Aged care residents at the Blayney Multipurpose Service (MPS) experienced some periods of intense isolation during the past two years.
"I don't think people fully realise how the COVID lockdowns have affected the older residents and people in nursing homes," said MPS Registered Nurse Christine Bright.
"It's been really tough. They've obviously missed out on lots of holidays and Christmases and birthdays, and a lot of the time they think it can be their last birthday or their last Christmas."
Compounding that was the difficulties many elderly residents have with using the technology that so many of us relied on to connect with loved ones during lockdown.
That's where Ms Bright and her fellow nurses stepped in to help.
Setting up Skype conferences or virtual conferences became a regular part of their work at the MPS.
"Even just things like: "Here's my mobile phone, let's call your family's mobile and you can have FaceTime," Ms Bright said.
"It's really common now for us to do these things just to try and keep everyone engaged with each other.
"Things like taking photos and sending them through to their families. Just a simple thing like that - it's life changing for some of the these people."
Ms Bright's commitment to keeping patients connected was recognised last week, when she was named by Western NSW Local Health District (WNSWLHD) Nurse of the Year.
WNSWLHD Executive Director of Quality, Clinical Safety and Nursing Adrian Fahy said Ms Bright had "played a pivotal role throughout the pandemic, particularly in keeping patients and residents engaged with their families throughout lockdowns," and that she was "an integral part of the part of the community not just at the MPS but in the entire Blayney Shire."
"She shows amazing dedication to ensuring her patients and residents receive first-class care," he said.
In addition to her work with keeping families connected, Ms Bright was praised for her "crucial role in the roll-out of quality improvement projects at Blayney MPS" and her dedication to "personal and professional development."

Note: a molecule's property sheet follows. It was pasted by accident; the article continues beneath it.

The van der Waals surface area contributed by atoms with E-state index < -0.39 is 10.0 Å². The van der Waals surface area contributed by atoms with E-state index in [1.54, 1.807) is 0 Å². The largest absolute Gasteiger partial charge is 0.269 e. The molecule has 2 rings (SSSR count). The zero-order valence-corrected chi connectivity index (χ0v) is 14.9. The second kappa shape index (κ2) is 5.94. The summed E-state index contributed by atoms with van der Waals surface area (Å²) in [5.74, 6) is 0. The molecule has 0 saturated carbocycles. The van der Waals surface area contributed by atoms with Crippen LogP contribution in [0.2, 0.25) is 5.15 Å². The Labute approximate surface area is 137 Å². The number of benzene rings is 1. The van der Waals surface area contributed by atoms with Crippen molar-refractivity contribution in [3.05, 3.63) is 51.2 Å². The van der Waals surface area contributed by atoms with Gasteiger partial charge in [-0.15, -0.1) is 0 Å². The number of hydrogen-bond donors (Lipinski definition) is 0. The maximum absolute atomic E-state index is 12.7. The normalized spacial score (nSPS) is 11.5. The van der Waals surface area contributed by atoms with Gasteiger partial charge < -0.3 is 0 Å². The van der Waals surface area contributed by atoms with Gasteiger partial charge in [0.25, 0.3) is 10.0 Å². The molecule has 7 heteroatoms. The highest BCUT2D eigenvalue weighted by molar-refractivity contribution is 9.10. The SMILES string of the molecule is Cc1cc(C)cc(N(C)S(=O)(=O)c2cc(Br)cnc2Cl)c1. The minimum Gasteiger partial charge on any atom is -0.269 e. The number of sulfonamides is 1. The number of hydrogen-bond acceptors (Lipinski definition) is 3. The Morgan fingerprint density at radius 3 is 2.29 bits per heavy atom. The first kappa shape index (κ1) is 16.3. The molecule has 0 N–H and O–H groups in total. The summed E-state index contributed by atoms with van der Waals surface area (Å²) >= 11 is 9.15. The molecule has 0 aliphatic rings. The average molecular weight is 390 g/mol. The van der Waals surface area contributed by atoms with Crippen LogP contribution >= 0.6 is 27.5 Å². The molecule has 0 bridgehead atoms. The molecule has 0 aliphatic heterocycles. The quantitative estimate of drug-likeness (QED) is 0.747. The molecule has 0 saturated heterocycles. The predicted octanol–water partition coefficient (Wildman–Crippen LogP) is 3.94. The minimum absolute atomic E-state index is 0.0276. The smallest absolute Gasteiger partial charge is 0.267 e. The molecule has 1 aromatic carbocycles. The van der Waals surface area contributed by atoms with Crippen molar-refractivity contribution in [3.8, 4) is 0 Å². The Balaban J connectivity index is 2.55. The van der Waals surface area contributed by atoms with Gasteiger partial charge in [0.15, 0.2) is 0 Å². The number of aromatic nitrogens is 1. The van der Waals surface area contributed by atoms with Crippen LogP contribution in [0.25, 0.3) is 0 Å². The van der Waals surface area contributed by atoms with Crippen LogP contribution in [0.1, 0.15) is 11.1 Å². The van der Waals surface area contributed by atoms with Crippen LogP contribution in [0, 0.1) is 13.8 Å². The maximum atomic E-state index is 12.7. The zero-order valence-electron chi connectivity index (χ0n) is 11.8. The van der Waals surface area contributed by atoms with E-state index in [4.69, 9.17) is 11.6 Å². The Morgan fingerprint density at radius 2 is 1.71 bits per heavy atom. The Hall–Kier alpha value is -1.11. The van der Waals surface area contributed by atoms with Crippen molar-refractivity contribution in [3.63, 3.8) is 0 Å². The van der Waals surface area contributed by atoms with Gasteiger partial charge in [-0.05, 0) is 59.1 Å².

He said she was highly-respected by her colleagues, but also by the patients and residents at the facility, "who consistently mention her as deserving of recognition for the care she provides."
Ms Bright, who has worked at Blayney MPS for the past eight years, said she was humbled to receive the award, and paid tribute to the other nurses: "I'm just one person in our team," she said.
The 38-year-old also made a special mention of Hospital Service Manager Kathy Hillier, who she said supported her through her training.
Ms Bright, a former wool classer, dairy hand and horticulturalist, also thanked Bathurst GP Dr Anne Gilroy, who inspired her career change in her 30s.
"I was working for Dr Gilroy as a cleaner and she said to me one day: "Gee I think you'd make a good nurse," and that was the start of it.
"I left school in Year 10 and she was the one that encouraged me to go back to school and try and get and education behind me.
"I would never have gone back top school unless someone believed in me."
Ms Bright says she absolutely loves what she does.
"The part I love most is when you go home and you realise you made a difference in someone's life that day.
"That's' when you realise: "I'm in the right job."
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